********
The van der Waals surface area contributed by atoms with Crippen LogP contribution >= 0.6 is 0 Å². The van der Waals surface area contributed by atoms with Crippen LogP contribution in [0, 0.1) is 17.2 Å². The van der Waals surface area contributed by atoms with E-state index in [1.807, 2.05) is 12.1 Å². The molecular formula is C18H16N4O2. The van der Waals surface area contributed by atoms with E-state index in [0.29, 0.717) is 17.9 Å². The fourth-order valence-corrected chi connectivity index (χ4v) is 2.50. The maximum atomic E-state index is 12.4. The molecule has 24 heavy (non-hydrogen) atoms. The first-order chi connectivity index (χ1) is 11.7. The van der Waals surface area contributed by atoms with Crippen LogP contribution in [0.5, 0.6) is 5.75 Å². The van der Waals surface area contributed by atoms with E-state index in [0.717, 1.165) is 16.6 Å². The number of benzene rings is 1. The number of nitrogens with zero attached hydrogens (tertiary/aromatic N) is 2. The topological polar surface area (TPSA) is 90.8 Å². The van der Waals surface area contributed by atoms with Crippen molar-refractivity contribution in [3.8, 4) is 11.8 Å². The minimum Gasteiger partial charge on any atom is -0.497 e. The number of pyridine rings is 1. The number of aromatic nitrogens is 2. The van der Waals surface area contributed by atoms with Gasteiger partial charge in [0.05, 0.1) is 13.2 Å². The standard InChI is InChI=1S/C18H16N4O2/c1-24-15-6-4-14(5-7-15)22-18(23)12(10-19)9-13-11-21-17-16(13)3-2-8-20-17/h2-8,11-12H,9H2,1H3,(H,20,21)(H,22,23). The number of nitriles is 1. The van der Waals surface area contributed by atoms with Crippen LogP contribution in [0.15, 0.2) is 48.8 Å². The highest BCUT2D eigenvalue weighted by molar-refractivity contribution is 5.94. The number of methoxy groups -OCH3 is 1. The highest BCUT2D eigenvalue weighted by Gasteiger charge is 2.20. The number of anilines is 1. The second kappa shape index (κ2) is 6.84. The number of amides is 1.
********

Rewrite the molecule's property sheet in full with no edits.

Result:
The van der Waals surface area contributed by atoms with Crippen LogP contribution >= 0.6 is 0 Å². The van der Waals surface area contributed by atoms with Crippen LogP contribution in [0, 0.1) is 17.2 Å². The van der Waals surface area contributed by atoms with E-state index in [1.807, 2.05) is 12.1 Å². The molecular formula is C18H16N4O2. The van der Waals surface area contributed by atoms with E-state index in [0.29, 0.717) is 17.9 Å². The fourth-order valence-corrected chi connectivity index (χ4v) is 2.50. The maximum atomic E-state index is 12.4. The molecule has 24 heavy (non-hydrogen) atoms. The first-order chi connectivity index (χ1) is 11.7. The van der Waals surface area contributed by atoms with Crippen LogP contribution in [0.5, 0.6) is 5.75 Å². The van der Waals surface area contributed by atoms with E-state index in [0.717, 1.165) is 16.6 Å². The number of benzene rings is 1. The number of nitrogens with zero attached hydrogens (tertiary/aromatic N) is 2. The topological polar surface area (TPSA) is 90.8 Å². The van der Waals surface area contributed by atoms with Crippen molar-refractivity contribution in [3.8, 4) is 11.8 Å². The minimum Gasteiger partial charge on any atom is -0.497 e. The number of pyridine rings is 1. The number of aromatic nitrogens is 2. The van der Waals surface area contributed by atoms with Gasteiger partial charge in [0.05, 0.1) is 13.2 Å². The standard InChI is InChI=1S/C18H16N4O2/c1-24-15-6-4-14(5-7-15)22-18(23)12(10-19)9-13-11-21-17-16(13)3-2-8-20-17/h2-8,11-12H,9H2,1H3,(H,20,21)(H,22,23). The number of nitriles is 1. The van der Waals surface area contributed by atoms with Crippen LogP contribution in [0.15, 0.2) is 48.8 Å². The highest BCUT2D eigenvalue weighted by molar-refractivity contribution is 5.94. The number of methoxy groups -OCH3 is 1. The highest BCUT2D eigenvalue weighted by Gasteiger charge is 2.20. The number of anilines is 1. The second kappa shape index (κ2) is 6.84. The number of amides is 1.